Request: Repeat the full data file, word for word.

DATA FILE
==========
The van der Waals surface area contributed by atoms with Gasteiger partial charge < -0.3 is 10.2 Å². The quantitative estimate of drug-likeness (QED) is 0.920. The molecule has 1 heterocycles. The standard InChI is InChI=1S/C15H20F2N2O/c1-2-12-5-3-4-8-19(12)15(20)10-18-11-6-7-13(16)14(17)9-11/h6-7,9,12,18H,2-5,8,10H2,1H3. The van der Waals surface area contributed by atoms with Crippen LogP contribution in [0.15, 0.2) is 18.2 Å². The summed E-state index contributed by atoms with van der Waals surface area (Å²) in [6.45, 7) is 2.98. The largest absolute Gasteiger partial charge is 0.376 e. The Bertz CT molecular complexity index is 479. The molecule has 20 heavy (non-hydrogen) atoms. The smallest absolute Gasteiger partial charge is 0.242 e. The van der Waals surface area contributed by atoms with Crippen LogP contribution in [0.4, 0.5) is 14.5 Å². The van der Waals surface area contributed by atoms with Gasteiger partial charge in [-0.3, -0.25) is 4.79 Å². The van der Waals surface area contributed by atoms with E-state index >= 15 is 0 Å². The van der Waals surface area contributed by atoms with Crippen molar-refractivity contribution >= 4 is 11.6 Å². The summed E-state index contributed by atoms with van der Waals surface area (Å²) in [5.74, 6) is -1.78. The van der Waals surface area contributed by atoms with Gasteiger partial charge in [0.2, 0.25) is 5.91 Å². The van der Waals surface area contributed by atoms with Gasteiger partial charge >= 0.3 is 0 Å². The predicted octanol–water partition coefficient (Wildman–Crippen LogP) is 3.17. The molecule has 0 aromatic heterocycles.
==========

The van der Waals surface area contributed by atoms with Gasteiger partial charge < -0.3 is 10.2 Å². The quantitative estimate of drug-likeness (QED) is 0.920. The molecule has 1 heterocycles. The standard InChI is InChI=1S/C15H20F2N2O/c1-2-12-5-3-4-8-19(12)15(20)10-18-11-6-7-13(16)14(17)9-11/h6-7,9,12,18H,2-5,8,10H2,1H3. The van der Waals surface area contributed by atoms with Crippen LogP contribution in [0.15, 0.2) is 18.2 Å². The summed E-state index contributed by atoms with van der Waals surface area (Å²) in [6.45, 7) is 2.98. The largest absolute Gasteiger partial charge is 0.376 e. The Bertz CT molecular complexity index is 479. The molecule has 20 heavy (non-hydrogen) atoms. The smallest absolute Gasteiger partial charge is 0.242 e. The van der Waals surface area contributed by atoms with Crippen LogP contribution in [0.4, 0.5) is 14.5 Å². The van der Waals surface area contributed by atoms with Gasteiger partial charge in [-0.3, -0.25) is 4.79 Å². The van der Waals surface area contributed by atoms with E-state index >= 15 is 0 Å². The van der Waals surface area contributed by atoms with Crippen molar-refractivity contribution >= 4 is 11.6 Å². The summed E-state index contributed by atoms with van der Waals surface area (Å²) in [5.74, 6) is -1.78. The van der Waals surface area contributed by atoms with Gasteiger partial charge in [0.2, 0.25) is 5.91 Å². The van der Waals surface area contributed by atoms with Gasteiger partial charge >= 0.3 is 0 Å². The predicted octanol–water partition coefficient (Wildman–Crippen LogP) is 3.17. The molecule has 0 aromatic heterocycles.